Mildred Dixon

From Wikipedia, the free encyclopedia
Jump to: navigation, search

Not to be confused with Mildred Dixon (actress) (1910–1985)

Mildred Dixon - Duke Ellington's wife
Mildred Dixon - second wife of Duke Ellington

Mildred Dixon was a dancer at the Cotton Club, manager and the second wife of Duke Ellington. She was born in Boston to parents from Africville, Nova Scotia, whom she would visit there with Ellington throughout her life.

In the mid 1920s, during the Harlem Renaissance, Dixon joined the Cotton Club and was renown along with Henri Wessell as the dance couple known as “Mildred and Henri”.[1] "Mildred and Henri" have been referred to as one of the "most exciting dance acts" in America.[2] She met Ellington on his first night playing at the Club on December 4, 1927. They worked together on numerous productions including: It’s the blackberries, Springbirds and "Pepper-pot Revue".[3]

In 1930, Dixon and Ellington moved in together at 381 Edgecombe Avenue, apt. 142 , Sugar Hill, Manhattan along with Ellington’s parents, son and daughter. While Dixon was Ellington’s companion (1928 – 1938), she is listed as manager of his company Tempo Music.[4] During this time Ellington wrote his most famous works: "It Don't Mean a Thing (If It Ain't Got That Swing)" (1932); "Mood Indigo" (1930), "Sophisticated Lady" (1933), "Solitude" (1934), and "In a Sentimental Mood" (1935).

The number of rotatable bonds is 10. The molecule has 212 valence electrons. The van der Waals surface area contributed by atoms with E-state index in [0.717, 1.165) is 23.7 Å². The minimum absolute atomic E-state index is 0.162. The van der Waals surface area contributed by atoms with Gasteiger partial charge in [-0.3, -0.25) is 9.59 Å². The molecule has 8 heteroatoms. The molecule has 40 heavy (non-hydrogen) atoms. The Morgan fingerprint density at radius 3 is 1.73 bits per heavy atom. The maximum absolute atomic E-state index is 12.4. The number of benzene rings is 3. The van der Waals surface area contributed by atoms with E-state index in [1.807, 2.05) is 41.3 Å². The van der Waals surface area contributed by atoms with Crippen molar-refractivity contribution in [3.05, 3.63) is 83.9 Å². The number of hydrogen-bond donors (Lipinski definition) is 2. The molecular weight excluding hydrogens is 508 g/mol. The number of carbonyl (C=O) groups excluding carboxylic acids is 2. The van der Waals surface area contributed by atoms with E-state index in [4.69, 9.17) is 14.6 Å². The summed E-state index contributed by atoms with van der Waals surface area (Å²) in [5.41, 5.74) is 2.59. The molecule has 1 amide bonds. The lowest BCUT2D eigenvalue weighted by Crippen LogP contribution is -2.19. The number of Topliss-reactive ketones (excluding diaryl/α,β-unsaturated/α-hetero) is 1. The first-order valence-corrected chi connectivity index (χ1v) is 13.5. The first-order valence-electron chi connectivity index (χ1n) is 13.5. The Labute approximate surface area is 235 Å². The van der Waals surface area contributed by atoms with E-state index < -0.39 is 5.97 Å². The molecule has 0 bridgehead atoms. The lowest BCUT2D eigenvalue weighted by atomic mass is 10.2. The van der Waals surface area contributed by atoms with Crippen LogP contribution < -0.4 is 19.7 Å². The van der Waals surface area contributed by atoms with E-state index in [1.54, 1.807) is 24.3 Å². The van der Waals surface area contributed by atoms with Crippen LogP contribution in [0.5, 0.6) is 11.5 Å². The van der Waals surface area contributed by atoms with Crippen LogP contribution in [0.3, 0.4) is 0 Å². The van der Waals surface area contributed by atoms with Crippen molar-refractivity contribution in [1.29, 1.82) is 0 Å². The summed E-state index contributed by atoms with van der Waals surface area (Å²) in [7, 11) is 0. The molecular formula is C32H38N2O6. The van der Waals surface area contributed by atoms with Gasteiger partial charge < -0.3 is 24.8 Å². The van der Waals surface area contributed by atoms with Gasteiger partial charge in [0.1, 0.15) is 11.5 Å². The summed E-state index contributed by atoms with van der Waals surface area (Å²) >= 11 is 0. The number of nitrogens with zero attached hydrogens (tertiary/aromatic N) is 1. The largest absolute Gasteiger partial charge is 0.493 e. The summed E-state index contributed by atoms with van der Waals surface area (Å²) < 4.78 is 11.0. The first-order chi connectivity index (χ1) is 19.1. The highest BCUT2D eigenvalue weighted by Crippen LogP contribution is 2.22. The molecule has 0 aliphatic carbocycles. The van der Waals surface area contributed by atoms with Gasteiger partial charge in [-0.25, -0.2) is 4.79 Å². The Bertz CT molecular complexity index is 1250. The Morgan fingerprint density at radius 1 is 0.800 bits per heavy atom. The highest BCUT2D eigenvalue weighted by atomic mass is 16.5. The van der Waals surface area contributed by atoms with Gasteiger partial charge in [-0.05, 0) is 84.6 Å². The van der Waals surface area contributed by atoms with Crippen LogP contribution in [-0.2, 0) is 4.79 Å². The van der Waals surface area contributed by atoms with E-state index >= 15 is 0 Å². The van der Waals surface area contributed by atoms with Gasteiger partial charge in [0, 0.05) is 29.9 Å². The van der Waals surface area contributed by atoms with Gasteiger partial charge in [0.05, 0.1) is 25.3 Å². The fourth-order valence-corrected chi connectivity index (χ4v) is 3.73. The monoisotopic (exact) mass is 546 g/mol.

When Dixon moved in with Ellington, his son Mercer Ellington was age10. Mercer later wrote in his biography that he considered Dixon his mother.[5] Mercer wrote: “She had innate class comparable to Ellington’s own.” [6]


  • Mildred is the namesake of Ellington’s song "Sophisticated Lady" (1933)[7]
  • Joe Sealy’s Africville Stories in Music contains the song Duke’s in Town, which is about the visits Ellington and Dixon made to Africville
  • Dixon's cousin from Africville, Clara Carvery Adams is the namesake of Duke Ellington's song "Clara"[8]


  1. ^ Tap Dancing America: A Cultural History By Constance Valis Hill, p. 91
  2. ^ Steppin' on the Blues: The Visible Rhythms of African American Dance By Jacqui Malone, p. 88
  3. ^ Duke Ellington and His World By A. H. Lawrence. ,p. 130
  4. ^ Duke Ellington's America By Harvey G. Cohen, p. 297
  5. ^ Mercer Ellington, Stanley Dance Duke Ellington in person: an intimate memoir
  6. ^ Duke Ellington By David Bradbury, p. 28
  7. ^ The Spirit of Africville p. 34
  8. ^ Bruce Nunn. Mr. Nova Scotia Know-it-All